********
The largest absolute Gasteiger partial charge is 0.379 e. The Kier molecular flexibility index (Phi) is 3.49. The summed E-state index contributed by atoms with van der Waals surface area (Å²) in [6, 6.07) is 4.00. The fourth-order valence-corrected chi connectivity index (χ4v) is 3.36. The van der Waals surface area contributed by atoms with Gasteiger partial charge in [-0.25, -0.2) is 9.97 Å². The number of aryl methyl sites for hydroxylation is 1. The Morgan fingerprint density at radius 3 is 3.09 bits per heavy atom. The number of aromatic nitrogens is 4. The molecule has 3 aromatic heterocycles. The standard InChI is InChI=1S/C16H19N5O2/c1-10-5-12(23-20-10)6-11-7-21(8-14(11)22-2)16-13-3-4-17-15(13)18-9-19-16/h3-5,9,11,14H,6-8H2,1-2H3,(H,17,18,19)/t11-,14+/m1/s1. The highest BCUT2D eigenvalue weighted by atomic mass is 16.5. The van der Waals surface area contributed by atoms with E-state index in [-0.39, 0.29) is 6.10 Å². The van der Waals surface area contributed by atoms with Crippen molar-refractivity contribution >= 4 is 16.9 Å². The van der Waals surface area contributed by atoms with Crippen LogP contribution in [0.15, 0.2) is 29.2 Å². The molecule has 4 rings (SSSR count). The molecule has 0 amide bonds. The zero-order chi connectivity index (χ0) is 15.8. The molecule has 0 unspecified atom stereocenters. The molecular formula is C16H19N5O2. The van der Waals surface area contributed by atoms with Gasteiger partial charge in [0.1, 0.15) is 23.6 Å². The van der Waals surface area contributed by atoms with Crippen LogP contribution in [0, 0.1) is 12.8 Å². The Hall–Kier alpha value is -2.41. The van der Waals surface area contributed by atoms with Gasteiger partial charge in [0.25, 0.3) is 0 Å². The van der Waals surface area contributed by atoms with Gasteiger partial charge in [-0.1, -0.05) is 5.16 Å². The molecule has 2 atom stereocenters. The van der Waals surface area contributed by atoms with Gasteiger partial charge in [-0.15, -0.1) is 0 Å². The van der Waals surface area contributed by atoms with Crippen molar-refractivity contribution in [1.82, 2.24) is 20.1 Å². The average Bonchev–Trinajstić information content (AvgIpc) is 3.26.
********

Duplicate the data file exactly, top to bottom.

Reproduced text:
The largest absolute Gasteiger partial charge is 0.379 e. The Kier molecular flexibility index (Phi) is 3.49. The summed E-state index contributed by atoms with van der Waals surface area (Å²) in [6, 6.07) is 4.00. The fourth-order valence-corrected chi connectivity index (χ4v) is 3.36. The van der Waals surface area contributed by atoms with Gasteiger partial charge in [-0.25, -0.2) is 9.97 Å². The number of aryl methyl sites for hydroxylation is 1. The Morgan fingerprint density at radius 3 is 3.09 bits per heavy atom. The number of aromatic nitrogens is 4. The molecule has 3 aromatic heterocycles. The standard InChI is InChI=1S/C16H19N5O2/c1-10-5-12(23-20-10)6-11-7-21(8-14(11)22-2)16-13-3-4-17-15(13)18-9-19-16/h3-5,9,11,14H,6-8H2,1-2H3,(H,17,18,19)/t11-,14+/m1/s1. The highest BCUT2D eigenvalue weighted by atomic mass is 16.5. The van der Waals surface area contributed by atoms with E-state index in [-0.39, 0.29) is 6.10 Å². The van der Waals surface area contributed by atoms with Crippen molar-refractivity contribution >= 4 is 16.9 Å². The van der Waals surface area contributed by atoms with Crippen LogP contribution in [0.15, 0.2) is 29.2 Å². The molecule has 4 rings (SSSR count). The molecule has 0 amide bonds. The zero-order chi connectivity index (χ0) is 15.8. The molecule has 0 unspecified atom stereocenters. The molecular formula is C16H19N5O2. The van der Waals surface area contributed by atoms with Gasteiger partial charge in [0.1, 0.15) is 23.6 Å². The van der Waals surface area contributed by atoms with Crippen LogP contribution in [0, 0.1) is 12.8 Å². The Hall–Kier alpha value is -2.41. The van der Waals surface area contributed by atoms with Gasteiger partial charge in [0.25, 0.3) is 0 Å². The van der Waals surface area contributed by atoms with Gasteiger partial charge in [-0.1, -0.05) is 5.16 Å². The molecule has 2 atom stereocenters. The van der Waals surface area contributed by atoms with Gasteiger partial charge in [-0.15, -0.1) is 0 Å². The van der Waals surface area contributed by atoms with Crippen molar-refractivity contribution in [1.82, 2.24) is 20.1 Å². The average Bonchev–Trinajstić information content (AvgIpc) is 3.26.